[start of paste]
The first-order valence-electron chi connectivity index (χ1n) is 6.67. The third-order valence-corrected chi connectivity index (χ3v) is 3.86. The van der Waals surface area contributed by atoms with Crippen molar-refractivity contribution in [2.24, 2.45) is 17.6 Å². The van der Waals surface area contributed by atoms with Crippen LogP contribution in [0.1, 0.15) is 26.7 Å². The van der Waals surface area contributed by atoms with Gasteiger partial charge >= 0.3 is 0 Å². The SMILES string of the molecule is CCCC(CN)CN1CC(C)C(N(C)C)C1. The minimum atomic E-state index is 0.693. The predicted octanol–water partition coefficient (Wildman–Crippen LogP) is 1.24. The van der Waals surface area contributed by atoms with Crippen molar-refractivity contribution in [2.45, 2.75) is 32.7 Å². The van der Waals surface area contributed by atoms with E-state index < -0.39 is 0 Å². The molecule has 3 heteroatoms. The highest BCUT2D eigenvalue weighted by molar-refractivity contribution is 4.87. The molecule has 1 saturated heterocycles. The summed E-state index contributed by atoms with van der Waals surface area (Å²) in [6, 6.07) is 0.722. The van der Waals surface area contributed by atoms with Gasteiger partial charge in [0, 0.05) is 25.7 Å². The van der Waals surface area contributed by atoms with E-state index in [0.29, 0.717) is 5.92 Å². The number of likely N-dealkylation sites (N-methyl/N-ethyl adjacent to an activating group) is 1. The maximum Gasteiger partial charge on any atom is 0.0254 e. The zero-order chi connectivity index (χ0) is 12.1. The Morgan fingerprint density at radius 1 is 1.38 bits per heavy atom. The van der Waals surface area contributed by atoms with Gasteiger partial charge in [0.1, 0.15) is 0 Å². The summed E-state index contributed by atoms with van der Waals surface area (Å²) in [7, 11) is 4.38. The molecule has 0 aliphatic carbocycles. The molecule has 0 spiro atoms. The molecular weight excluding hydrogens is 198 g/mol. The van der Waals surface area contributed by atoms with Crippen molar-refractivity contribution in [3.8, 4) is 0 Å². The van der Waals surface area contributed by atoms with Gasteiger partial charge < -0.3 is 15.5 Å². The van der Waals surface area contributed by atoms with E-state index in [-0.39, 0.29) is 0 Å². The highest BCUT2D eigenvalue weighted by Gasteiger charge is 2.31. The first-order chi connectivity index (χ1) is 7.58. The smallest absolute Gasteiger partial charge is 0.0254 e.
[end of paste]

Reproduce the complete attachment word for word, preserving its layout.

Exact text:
The first-order valence-electron chi connectivity index (χ1n) is 6.67. The third-order valence-corrected chi connectivity index (χ3v) is 3.86. The van der Waals surface area contributed by atoms with Crippen molar-refractivity contribution in [2.24, 2.45) is 17.6 Å². The van der Waals surface area contributed by atoms with Crippen LogP contribution in [0.1, 0.15) is 26.7 Å². The van der Waals surface area contributed by atoms with Gasteiger partial charge >= 0.3 is 0 Å². The SMILES string of the molecule is CCCC(CN)CN1CC(C)C(N(C)C)C1. The minimum atomic E-state index is 0.693. The predicted octanol–water partition coefficient (Wildman–Crippen LogP) is 1.24. The van der Waals surface area contributed by atoms with Crippen molar-refractivity contribution in [2.45, 2.75) is 32.7 Å². The van der Waals surface area contributed by atoms with E-state index < -0.39 is 0 Å². The molecule has 3 heteroatoms. The highest BCUT2D eigenvalue weighted by molar-refractivity contribution is 4.87. The molecule has 1 saturated heterocycles. The summed E-state index contributed by atoms with van der Waals surface area (Å²) in [6, 6.07) is 0.722. The van der Waals surface area contributed by atoms with Gasteiger partial charge in [0, 0.05) is 25.7 Å². The van der Waals surface area contributed by atoms with E-state index in [0.29, 0.717) is 5.92 Å². The number of likely N-dealkylation sites (N-methyl/N-ethyl adjacent to an activating group) is 1. The maximum Gasteiger partial charge on any atom is 0.0254 e. The zero-order chi connectivity index (χ0) is 12.1. The Morgan fingerprint density at radius 1 is 1.38 bits per heavy atom. The van der Waals surface area contributed by atoms with Gasteiger partial charge in [0.1, 0.15) is 0 Å². The summed E-state index contributed by atoms with van der Waals surface area (Å²) in [7, 11) is 4.38. The molecule has 0 aliphatic carbocycles. The molecule has 0 spiro atoms. The molecular weight excluding hydrogens is 198 g/mol. The van der Waals surface area contributed by atoms with Crippen molar-refractivity contribution in [3.8, 4) is 0 Å². The van der Waals surface area contributed by atoms with Gasteiger partial charge < -0.3 is 15.5 Å². The van der Waals surface area contributed by atoms with E-state index in [-0.39, 0.29) is 0 Å². The highest BCUT2D eigenvalue weighted by Gasteiger charge is 2.31. The first-order chi connectivity index (χ1) is 7.58. The smallest absolute Gasteiger partial charge is 0.0254 e.